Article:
Because it changes everything, technology is equally compelling and important for Christians to consider. It’s potential is too great to be left entirely in the hands of Elon Musk, Jeff Bezos and Tim Cook. We must develop a theology of technology.

Perhaps the best way to view technology is the same way we might view a thief in the night. Technology is an intruder into our culture and traditions. Our high-tech tools, while allowed under God’s sovereign eye, are really a product of our creativity and hubris.

We must keep our eyes wide open so that we may be aware of what it does for us and to us. After careful consideration of what technology gives and takes away from us, we need to proceed slowly so that we may use technology rather than be used by it.

Viral Church Planting

Oscar Murui is a speaker who communicates with authority. Even if you don’t agree with everything he says, his words command attention. His delivery is serious and deliberate. He presented the keynote talk about the future realities of Global Christianity. Click here and here to watch.

According to the Center for the Study of Global Christianity, Africa with 631 million Christians, is now the largest church in the world. The centre of Christianity has relocated to the southern hemisphere and it is booming! Not only is the church in Africa spreading like a wild fire, the population is thriving. Africans are multiplying like rabbits. The population of Nairobi is expected to reach 40 million by 2050(from current 4 million) and Africa will reach 2.4 billion people(from current 1 billion).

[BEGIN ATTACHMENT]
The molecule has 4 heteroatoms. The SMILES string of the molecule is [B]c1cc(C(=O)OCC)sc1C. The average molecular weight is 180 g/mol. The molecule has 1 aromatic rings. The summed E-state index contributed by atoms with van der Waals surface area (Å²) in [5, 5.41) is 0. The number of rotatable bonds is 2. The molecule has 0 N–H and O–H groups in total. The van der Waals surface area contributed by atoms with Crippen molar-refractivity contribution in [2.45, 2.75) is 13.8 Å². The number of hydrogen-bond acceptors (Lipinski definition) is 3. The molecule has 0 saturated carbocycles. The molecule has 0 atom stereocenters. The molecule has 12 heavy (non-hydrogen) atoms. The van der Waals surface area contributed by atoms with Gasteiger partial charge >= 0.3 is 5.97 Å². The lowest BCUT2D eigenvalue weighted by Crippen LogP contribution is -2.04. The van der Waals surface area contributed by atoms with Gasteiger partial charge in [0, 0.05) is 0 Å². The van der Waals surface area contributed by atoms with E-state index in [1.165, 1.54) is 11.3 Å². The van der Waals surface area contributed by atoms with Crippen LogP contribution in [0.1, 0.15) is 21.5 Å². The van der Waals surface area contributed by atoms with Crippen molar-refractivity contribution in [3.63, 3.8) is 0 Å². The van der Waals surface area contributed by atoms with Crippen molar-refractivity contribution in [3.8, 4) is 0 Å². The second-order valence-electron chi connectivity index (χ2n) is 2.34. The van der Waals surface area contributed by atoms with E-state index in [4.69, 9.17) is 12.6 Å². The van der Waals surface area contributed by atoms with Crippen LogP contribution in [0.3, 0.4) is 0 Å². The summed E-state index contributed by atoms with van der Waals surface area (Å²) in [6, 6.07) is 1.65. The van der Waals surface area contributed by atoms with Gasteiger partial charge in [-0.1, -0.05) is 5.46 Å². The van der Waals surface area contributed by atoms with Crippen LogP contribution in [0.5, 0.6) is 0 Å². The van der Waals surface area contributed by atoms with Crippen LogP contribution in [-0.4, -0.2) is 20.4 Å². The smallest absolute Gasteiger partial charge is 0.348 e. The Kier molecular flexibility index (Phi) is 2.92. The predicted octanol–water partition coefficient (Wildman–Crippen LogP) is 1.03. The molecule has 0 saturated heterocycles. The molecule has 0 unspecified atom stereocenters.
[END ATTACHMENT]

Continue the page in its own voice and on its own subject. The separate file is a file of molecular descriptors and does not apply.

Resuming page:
The future of Christianity is African. Dozens of African countries have an overwhelming majority of Christians. The question is, how will Africa evangelize its own as well as the rest of the world? Even though Africa has added hundreds of millions of people, it has not increased the overall percentage of Christians. In other words, the net number of Christians has remained consistent.

The future of Christianity in Africa is about youth and children. Africa is the youngest continent in the world. With a huge youth bulge(average age of a Kenyan is 19 years of age), and the life expectancy being in the 60s, the church has an urgent task. Even though the average age in the Kenyan church is 40, the church must focus on the 4-20 window. This refers to the most receptive age categories to the gospel are between four and twenty. This is where the real battle lies. Teachers, musicians and media content producers have and will continue to have a huge evangelistic potential.